This tune was very much in keeping with the Quantum Nature theme. Many of the lyrical phrases are physics references disguised as emotional expressions to a loved one. I have no idea why I wrote it that way. I was never very fond of writing love songs, but perhaps this was an acceptable substrate on which to attempt one.
There are a couple of slight references to string theory. But nothing too deep. There are also some basic parallels mentioned between human relationships and attraction between physical bodies.
We sometimes say that a relationship between two people is 'meant to be'. I was interested in Laplacian Determinism - a 19th notion proposed by Pierre-Simon deLaplace. He posited that a vast enough intelligence capable of taking an immediate inventory of all particles in the universe could theoretically foretell all future events by applying Newtonian physics. The concept is astounding, but it is not exactly true. Heisenberg, Schrödinger, and quantum mechanics in general, show us that we cannot know the exact position and velocity of any particle; we can only know its probability functions. Getting back to the analogy of human relationships, we cannot always know how things will work out. But we should always aim for success.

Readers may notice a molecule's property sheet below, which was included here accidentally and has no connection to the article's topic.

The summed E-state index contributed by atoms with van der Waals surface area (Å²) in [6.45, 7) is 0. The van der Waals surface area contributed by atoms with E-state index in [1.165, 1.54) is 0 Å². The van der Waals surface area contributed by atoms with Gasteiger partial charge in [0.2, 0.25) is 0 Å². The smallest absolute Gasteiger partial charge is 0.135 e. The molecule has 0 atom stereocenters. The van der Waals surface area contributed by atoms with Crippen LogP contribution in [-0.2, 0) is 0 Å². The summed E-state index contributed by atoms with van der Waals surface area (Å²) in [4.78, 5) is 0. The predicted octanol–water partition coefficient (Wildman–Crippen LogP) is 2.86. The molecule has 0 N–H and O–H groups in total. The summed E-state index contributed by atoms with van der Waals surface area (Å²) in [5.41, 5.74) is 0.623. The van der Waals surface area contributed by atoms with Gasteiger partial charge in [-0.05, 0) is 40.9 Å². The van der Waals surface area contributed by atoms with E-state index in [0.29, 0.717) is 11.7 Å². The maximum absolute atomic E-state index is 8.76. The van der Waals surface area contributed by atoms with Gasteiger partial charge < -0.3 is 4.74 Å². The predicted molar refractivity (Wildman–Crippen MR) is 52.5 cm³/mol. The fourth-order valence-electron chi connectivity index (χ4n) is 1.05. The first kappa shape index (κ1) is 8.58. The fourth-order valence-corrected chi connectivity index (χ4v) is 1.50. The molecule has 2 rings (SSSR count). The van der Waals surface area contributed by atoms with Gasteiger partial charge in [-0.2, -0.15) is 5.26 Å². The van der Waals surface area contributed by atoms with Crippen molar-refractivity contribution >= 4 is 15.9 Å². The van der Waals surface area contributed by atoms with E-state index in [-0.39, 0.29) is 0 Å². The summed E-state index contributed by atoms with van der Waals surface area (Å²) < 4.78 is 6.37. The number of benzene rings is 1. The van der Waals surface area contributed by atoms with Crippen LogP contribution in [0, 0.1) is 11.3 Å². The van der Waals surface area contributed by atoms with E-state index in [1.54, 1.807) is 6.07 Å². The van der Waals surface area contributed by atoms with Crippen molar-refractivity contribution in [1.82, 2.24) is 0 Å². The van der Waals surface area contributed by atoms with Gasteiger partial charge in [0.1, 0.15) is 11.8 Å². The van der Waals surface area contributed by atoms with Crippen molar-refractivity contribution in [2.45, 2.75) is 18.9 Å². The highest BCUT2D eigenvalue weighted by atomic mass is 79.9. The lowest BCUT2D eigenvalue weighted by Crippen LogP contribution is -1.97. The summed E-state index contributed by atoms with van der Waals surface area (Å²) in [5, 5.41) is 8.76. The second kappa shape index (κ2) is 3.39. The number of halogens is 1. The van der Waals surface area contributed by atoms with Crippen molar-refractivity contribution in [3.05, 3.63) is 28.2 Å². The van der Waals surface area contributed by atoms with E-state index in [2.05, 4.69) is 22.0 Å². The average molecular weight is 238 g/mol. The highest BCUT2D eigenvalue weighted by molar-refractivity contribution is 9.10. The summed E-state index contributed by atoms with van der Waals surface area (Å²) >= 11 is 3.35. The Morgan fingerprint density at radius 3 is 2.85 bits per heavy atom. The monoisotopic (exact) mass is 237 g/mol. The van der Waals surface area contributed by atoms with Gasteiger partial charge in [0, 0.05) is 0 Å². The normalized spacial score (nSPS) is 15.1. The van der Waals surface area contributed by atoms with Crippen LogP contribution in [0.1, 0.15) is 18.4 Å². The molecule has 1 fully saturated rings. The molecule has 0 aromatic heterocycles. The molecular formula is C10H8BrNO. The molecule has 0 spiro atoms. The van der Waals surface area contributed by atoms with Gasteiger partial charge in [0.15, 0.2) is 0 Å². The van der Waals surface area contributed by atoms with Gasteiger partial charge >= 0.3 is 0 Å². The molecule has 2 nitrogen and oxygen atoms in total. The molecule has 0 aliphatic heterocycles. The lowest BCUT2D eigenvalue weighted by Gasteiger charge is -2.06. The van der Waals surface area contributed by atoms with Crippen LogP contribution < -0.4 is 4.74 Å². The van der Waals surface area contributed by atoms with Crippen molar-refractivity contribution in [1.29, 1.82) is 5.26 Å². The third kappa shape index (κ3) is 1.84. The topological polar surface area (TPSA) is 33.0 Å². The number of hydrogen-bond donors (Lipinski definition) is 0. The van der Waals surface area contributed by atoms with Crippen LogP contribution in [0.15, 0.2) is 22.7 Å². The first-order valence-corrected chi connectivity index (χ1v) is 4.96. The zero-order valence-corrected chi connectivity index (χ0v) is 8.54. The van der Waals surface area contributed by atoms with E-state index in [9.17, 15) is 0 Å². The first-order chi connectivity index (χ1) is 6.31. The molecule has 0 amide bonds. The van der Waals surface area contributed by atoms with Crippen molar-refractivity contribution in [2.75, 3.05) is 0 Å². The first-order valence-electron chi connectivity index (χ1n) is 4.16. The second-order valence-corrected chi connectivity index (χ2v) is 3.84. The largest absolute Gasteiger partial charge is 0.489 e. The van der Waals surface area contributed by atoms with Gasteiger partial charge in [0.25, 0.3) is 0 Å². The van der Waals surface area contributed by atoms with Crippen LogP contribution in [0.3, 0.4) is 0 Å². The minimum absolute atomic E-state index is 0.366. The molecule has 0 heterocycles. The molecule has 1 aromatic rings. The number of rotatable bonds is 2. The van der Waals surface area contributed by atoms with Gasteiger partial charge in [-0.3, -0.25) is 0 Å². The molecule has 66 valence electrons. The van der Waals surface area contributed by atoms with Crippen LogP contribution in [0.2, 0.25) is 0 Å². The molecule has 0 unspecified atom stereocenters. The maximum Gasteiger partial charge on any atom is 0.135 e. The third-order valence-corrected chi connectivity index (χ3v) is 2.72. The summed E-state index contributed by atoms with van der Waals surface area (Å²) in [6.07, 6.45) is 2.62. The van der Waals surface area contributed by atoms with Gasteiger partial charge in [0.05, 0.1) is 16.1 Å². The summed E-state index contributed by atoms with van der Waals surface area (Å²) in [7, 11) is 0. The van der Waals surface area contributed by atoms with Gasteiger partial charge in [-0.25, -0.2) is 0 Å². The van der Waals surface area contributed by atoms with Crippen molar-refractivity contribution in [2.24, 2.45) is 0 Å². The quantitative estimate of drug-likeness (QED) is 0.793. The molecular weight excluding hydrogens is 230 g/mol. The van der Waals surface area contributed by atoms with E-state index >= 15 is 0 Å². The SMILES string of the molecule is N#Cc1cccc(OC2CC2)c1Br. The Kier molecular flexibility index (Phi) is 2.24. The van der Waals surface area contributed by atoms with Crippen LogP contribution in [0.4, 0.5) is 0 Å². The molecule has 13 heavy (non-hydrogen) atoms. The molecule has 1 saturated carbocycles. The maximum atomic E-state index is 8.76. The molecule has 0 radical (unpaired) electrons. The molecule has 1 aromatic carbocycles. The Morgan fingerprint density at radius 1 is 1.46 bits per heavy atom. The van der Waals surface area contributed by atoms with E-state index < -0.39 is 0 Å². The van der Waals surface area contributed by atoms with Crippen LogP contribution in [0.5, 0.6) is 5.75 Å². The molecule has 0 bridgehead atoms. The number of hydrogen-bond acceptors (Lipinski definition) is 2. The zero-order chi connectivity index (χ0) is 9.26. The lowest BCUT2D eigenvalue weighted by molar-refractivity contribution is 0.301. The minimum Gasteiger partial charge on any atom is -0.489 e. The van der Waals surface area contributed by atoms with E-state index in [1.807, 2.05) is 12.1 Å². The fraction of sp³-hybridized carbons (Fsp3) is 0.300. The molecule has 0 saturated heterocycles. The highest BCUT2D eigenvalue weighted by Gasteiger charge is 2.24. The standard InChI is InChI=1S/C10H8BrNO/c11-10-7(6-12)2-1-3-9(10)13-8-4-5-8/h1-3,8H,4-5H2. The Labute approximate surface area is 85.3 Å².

In looking at my old notes, I recall now that these lyrics where originally set to a very different tune. But the original song was poorly constructed and rather disjointed. So a re-write was in order.
I was experimenting with playing different chords together at the same time and forming a hybrid. This song contains an example of this effect and is audible in the introduction in the first few bars of the guitar notes. The first two bars are the first chord. The next bars are joined by the second chord played in the same sequence. The pattern repeats at the start of the second verse also. Not a big deal, but it created a nice melody which couldn't have been played by one guitar alone.
The oboe is one of my favorite orchestral instruments. The short quiet part in the middle briefly features a software version of this instrument.
This song was written in the mid-90's sometime. The endings sounds somewhat like the ending to Bravado by Rush (Roll the Bones album). I always loved the ending of that song. But the similarity was not planned at all. It was only noticeable when the two basic chord progressions in the song were coupled together, repeated, and supported by a heavier and more constant drum beat. Just when you think you are being original, you are reminded that 'it has all been done before'.